Traveling in winter poses a lot of potential setbacks for passengers. Will there be more traffic on the highway? Will your flight leave on schedule? Will it be cancelled altogether? Did you remember to pack your rain gear? These are just a few of the worries that pass through the minds of the thousands of travelers in airports across the nation.
And so it happens to you. You’ve got a flight booked for this evening, and you’ve just read on the news the potential for thunderstorms at the airport. Will your flight get cancelled? Can planes even fly during a thunderstorm? Before you tie your hair into knots, read through this blog and get some in-depth insights on what goes into determining whether or not a plane can fly during a thunderstorm.
What to Consider Before Flying During a Storm
Careful consideration goes into each action before deciding whether or not to cancel a flight – or dozens of flights, as is often the case. But what exactly are the deciding factors as to whether or not a plane will fly during a thunderstorm? Here is a glimpse.
While this might be the most visually spectacular phenomenon, it’s actually not the most troublesome for airplanes. While it’s not ideal to be struck by lightning, it’s also not that common or that detrimental. A plane acts as a Faraday cage, protecting passengers from shock and also allowing a lightning strike to travel virtually in one ear and out the other with little to know damages to the plane itself.
2. Runway Conditions
This is probably the most important factor, and one that commonly delays or cancels flights altogether. If a plane cannot safely land or take off due to a storm at either the departure or arrival airport, then it’s a no-go. If the storm is in full swing at your departure location, you’ll likely have to wait it out until safer traveling conditions emerge.
We should also point out that it depends on what you might call a “storm.” If it’s heavy rain, but nothing too dramatic, then you probably won’t face any issues. If, however, you’re getting several inches of rain in an hour, coupled with the chance of high winds, hail, or worse, then no, you’re probably not going to want to take off from the runway.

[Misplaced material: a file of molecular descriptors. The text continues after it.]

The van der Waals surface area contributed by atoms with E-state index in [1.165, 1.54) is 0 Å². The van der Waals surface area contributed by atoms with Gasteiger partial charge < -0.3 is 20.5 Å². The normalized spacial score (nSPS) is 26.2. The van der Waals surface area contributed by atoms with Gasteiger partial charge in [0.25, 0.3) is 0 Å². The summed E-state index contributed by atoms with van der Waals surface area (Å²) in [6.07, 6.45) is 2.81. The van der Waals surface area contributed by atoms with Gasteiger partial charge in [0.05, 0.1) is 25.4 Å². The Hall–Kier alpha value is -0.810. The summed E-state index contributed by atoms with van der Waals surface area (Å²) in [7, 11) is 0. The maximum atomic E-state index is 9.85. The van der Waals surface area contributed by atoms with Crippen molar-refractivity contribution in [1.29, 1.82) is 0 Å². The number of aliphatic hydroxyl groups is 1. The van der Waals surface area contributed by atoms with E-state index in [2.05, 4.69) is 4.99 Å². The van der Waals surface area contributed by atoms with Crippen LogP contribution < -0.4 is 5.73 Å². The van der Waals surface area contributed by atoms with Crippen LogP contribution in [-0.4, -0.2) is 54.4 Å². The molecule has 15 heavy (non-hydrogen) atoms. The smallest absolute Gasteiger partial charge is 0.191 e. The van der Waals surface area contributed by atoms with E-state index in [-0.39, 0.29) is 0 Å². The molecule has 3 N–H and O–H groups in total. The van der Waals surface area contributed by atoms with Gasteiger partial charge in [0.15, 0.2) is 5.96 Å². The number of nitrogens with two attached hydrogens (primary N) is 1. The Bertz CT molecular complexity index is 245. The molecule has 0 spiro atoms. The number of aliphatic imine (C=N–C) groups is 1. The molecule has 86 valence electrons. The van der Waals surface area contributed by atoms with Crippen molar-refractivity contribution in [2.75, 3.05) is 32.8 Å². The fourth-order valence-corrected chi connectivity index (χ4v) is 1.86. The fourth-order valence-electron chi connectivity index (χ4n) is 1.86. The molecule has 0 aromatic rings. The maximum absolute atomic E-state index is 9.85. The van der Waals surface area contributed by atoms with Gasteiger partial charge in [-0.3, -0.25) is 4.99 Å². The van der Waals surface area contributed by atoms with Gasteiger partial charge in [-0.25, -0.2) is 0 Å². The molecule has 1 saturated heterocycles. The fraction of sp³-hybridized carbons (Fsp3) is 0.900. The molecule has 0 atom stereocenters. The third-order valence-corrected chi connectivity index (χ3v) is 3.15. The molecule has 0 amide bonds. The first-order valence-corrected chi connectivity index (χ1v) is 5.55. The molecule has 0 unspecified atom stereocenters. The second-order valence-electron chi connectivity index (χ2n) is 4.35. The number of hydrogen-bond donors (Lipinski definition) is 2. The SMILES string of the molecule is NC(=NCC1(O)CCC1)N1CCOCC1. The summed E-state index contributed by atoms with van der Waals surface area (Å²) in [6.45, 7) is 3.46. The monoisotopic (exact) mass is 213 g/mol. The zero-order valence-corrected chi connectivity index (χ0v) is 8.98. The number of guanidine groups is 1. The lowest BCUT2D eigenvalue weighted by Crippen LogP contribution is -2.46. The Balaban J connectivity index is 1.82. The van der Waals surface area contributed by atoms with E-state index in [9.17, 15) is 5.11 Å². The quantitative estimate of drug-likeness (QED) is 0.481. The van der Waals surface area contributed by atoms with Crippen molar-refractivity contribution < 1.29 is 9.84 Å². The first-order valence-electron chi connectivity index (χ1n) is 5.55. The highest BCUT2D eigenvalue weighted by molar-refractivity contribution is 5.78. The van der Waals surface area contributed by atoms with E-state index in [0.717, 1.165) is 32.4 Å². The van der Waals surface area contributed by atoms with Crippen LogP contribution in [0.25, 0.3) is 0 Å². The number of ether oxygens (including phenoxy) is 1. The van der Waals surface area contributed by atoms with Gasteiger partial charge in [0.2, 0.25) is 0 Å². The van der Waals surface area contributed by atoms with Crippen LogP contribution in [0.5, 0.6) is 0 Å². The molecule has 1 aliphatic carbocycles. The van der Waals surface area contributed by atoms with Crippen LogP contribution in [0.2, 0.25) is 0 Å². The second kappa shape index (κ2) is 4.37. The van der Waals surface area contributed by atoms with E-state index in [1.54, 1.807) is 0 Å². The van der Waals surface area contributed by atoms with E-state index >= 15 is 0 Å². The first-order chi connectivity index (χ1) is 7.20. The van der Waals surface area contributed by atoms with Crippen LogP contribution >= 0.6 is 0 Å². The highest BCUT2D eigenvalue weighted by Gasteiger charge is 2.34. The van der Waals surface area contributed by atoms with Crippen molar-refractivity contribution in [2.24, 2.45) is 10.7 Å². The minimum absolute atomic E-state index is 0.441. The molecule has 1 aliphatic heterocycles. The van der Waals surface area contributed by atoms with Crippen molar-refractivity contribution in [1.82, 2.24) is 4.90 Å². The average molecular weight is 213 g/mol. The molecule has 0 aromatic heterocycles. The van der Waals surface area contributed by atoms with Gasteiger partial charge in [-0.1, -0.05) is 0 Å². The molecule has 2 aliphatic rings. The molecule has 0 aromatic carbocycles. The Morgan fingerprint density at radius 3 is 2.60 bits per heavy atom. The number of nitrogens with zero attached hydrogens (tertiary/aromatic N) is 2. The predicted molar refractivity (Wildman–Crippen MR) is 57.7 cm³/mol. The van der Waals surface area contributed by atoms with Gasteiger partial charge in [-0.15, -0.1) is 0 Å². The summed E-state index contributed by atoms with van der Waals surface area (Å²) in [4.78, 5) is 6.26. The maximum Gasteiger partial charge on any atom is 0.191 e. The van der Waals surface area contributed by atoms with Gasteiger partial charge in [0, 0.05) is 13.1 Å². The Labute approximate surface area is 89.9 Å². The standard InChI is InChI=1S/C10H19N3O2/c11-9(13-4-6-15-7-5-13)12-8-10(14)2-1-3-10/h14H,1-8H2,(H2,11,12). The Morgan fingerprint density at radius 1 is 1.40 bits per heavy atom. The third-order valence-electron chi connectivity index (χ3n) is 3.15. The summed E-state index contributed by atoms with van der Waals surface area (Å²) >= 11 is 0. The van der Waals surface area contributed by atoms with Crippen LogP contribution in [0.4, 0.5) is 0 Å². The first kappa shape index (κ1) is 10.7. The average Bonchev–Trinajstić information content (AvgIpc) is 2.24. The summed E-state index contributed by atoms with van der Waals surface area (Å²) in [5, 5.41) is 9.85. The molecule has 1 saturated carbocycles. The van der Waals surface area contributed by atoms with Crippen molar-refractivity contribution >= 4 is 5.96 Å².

The girth or width of the storm itself is also a major factor to consider. Can a plane safely fly around the storm? Planes typically try to stay at least 20 miles away from large storms. If an alternative route is feasible, it will be taken – and usually this just means a slightly longer travel time for the passengers.
Downdraughts and updraughts (or harsh, sudden movements of air within a storm) are a big no-no for airplanes. These changes in pressure and severity can push an airplane around like a child’s plaything, not affording the pilot the control needed to safely navigate the aircraft and keep passengers comfortable in the process.
6. Wind Shear
Wind shear is when the direction or velocity of air changes suddenly. This is very common in thunderstorms, and another reason why your plane might not fly.
Hail might seem like snow’s heavyweight cousin, but it’s a lot more than that. Hail storms can cause damage to the plains outsides, windows, and more, and can be a huge distraction when navigating through a thunderstorm.
More Dangerous Weather Conditions
It’s not just thunderstorms that pilots have to watch out for. In fact, in many cases, a thunderstorm isn’t reason enough to cancel a flight. Pilots often find ways to navigate around a storm, rather than passing through it. However, these other weather conditions present high danger for airplanes trying to land or take off:
- Ice on the runway
- Intense rain
- High wind
In the end, it’s important to trust the judgment of your pilot and the airport staff. Sure, you might be upset that your flight is delayed or cancelled – but that’s a million times better than having to deal with a scary situation up in the air, when there’s not much to be done but to hold on to your hat and hope for the best.
In short, to answer the question of whether or not planes can fly during a thunderstorm, yes, they can. However, there are many factors to consider when determining the alternate route of the aircraft, take off, and arrival procedures. And, long story short, don’t get too mad at the pilot if he or she cancels your flight – they only have your safety in mind.